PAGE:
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anonymous

  • 5 years ago

Exponential equation. Points (-2,9) (0,1). My answer y=3(1/3)^x. Am I correct?

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  1. anonymous
    • 5 years ago
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    Well \[3*(1/3)^{-2} = 3*3^2 = 9*3 = 27 \ne 9\] so nope. That can't be right.

  2. anonymous
    • 5 years ago
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    hmm well lets see. First I got a=9/b^2. is that correct?

  3. anonymous
    • 5 years ago
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    From the second point we have \[1 = ab^0\] Since \[b^0=1\rightarrow 1 = ab^0 = a*1 \rightarrow a = 1\]

  4. anonymous
    • 5 years ago
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    Try plotting y = 2^x, y = 2^(-x), etc. That may give you ideas about the base and the exponent,

  5. anonymous
    • 5 years ago
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    oh well I was taught to use the first point first to find out what a equals for the b equation.

  6. anonymous
    • 5 years ago
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    ....? plotting?

  7. anonymous
    • 5 years ago
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    Anytime you have x = 0 for an exponential equation, the y value for that point is the value of a.

  8. anonymous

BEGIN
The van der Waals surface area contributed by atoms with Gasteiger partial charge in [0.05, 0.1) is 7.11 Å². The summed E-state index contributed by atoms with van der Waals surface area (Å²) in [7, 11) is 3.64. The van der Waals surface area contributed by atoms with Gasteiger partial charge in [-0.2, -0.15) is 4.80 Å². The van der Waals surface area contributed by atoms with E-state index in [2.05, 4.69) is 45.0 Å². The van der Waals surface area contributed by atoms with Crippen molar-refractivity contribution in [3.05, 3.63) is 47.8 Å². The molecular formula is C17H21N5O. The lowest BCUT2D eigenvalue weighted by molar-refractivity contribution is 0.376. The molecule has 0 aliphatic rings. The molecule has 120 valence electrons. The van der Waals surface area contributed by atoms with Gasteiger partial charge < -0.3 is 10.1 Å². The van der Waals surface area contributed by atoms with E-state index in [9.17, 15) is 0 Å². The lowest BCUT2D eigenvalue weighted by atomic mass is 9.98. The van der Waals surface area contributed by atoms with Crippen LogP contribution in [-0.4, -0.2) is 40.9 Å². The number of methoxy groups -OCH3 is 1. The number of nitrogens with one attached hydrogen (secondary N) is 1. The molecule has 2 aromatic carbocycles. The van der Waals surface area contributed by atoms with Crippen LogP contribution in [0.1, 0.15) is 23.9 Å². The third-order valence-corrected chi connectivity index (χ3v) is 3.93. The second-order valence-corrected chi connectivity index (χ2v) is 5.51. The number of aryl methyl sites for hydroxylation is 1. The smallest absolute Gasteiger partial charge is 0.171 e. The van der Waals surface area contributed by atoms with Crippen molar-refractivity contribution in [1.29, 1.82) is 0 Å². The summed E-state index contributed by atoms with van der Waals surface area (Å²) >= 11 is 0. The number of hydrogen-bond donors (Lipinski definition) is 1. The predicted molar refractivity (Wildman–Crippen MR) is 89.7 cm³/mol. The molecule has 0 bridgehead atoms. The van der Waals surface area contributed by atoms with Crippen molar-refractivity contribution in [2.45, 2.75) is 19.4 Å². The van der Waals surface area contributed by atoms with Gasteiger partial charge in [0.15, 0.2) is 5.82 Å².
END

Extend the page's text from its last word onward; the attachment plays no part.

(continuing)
• 5 years ago
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    Because any base raised to the 0 power equals 1.

  9. anonymous
    • 5 years ago
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    still no comprendo senor.....or senora. You don't use the second equation for a.......gawh I wish math was simple for fooligans like me.

  10. anonymous
    • 5 years ago
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    Ok. Lets break it down. We have 2 points (-2,9) and (0,1) That gives 2 equations: \[9 = ab^{-2}\] and \[1 = ab^0\]

  11. anonymous
    • 5 years ago
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    With me so far?

  12. anonymous
    • 5 years ago
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    si.

  13. anonymous
    • 5 years ago
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    Ok. So what is \[b^0=?\]

  14. anonymous
    • 5 years ago
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    this is where your throwing me off. Don't i have to use the first equation for a first?

  15. anonymous
    • 5 years ago
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    It doesn't matter. You use whichever is easier. In this case the second equation is easier. This will become apparent when you understand what b^0 is.

  16. anonymous
    • 5 years ago
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    okay. I just want to make sure. I have a test tomorrow and if i use your tricks I don't want to get penalized.

  17. anonymous
    • 5 years ago
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    Nope. Not a trick.

  18. anonymous
    • 5 years ago
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    okay well to me its a different way so continue senor.

  19. anonymous
    • 5 years ago
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    If you really want we can do it your way.

  20. anonymous
    • 5 years ago
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    no I'm open to your idea. your the smarter one here so continue.

  21. anonymous
    • 5 years ago
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    Lets do it your way and then we'll do mine and see that we get the same thing.

  22. anonymous
    • 5 years ago